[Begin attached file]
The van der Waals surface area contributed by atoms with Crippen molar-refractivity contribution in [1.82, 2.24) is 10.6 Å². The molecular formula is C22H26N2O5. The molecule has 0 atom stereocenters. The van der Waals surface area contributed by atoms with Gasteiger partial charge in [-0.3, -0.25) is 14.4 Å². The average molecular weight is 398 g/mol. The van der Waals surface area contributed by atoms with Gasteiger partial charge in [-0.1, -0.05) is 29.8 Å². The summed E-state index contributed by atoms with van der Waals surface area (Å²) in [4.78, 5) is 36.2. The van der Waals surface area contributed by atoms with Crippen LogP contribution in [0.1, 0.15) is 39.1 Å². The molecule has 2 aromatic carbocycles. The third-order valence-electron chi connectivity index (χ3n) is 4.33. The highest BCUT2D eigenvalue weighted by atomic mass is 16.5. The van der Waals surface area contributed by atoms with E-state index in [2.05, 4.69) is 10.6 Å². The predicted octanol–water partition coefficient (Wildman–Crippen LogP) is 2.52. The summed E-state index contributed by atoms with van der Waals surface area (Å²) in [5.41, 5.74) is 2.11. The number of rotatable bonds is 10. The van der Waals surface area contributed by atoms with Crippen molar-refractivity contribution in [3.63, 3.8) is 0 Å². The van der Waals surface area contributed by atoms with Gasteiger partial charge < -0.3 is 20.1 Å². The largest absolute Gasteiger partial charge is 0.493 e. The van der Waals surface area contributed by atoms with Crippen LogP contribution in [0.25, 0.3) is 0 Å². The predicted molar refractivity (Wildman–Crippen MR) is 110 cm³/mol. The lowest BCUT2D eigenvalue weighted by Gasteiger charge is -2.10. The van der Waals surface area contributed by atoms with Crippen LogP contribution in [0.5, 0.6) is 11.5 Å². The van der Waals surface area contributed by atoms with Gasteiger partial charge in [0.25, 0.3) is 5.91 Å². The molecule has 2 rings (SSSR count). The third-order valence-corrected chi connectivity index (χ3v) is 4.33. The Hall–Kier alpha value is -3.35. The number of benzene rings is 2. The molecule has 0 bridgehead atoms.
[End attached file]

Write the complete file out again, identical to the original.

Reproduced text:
The van der Waals surface area contributed by atoms with Crippen molar-refractivity contribution in [1.82, 2.24) is 10.6 Å². The molecular formula is C22H26N2O5. The molecule has 0 atom stereocenters. The van der Waals surface area contributed by atoms with Gasteiger partial charge in [-0.3, -0.25) is 14.4 Å². The average molecular weight is 398 g/mol. The van der Waals surface area contributed by atoms with Gasteiger partial charge in [-0.1, -0.05) is 29.8 Å². The summed E-state index contributed by atoms with van der Waals surface area (Å²) in [4.78, 5) is 36.2. The van der Waals surface area contributed by atoms with Crippen LogP contribution in [0.1, 0.15) is 39.1 Å². The molecule has 2 aromatic carbocycles. The third-order valence-electron chi connectivity index (χ3n) is 4.33. The highest BCUT2D eigenvalue weighted by atomic mass is 16.5. The van der Waals surface area contributed by atoms with E-state index in [2.05, 4.69) is 10.6 Å². The predicted octanol–water partition coefficient (Wildman–Crippen LogP) is 2.52. The summed E-state index contributed by atoms with van der Waals surface area (Å²) in [5.41, 5.74) is 2.11. The number of rotatable bonds is 10. The van der Waals surface area contributed by atoms with Crippen molar-refractivity contribution in [3.63, 3.8) is 0 Å². The van der Waals surface area contributed by atoms with Gasteiger partial charge < -0.3 is 20.1 Å². The largest absolute Gasteiger partial charge is 0.493 e. The van der Waals surface area contributed by atoms with Crippen LogP contribution in [0.25, 0.3) is 0 Å². The predicted molar refractivity (Wildman–Crippen MR) is 110 cm³/mol. The lowest BCUT2D eigenvalue weighted by Gasteiger charge is -2.10. The van der Waals surface area contributed by atoms with Crippen LogP contribution in [0.5, 0.6) is 11.5 Å². The van der Waals surface area contributed by atoms with Gasteiger partial charge in [0.25, 0.3) is 5.91 Å². The molecule has 2 rings (SSSR count). The third-order valence-corrected chi connectivity index (χ3v) is 4.33. The Hall–Kier alpha value is -3.35. The number of benzene rings is 2. The molecule has 0 bridgehead atoms.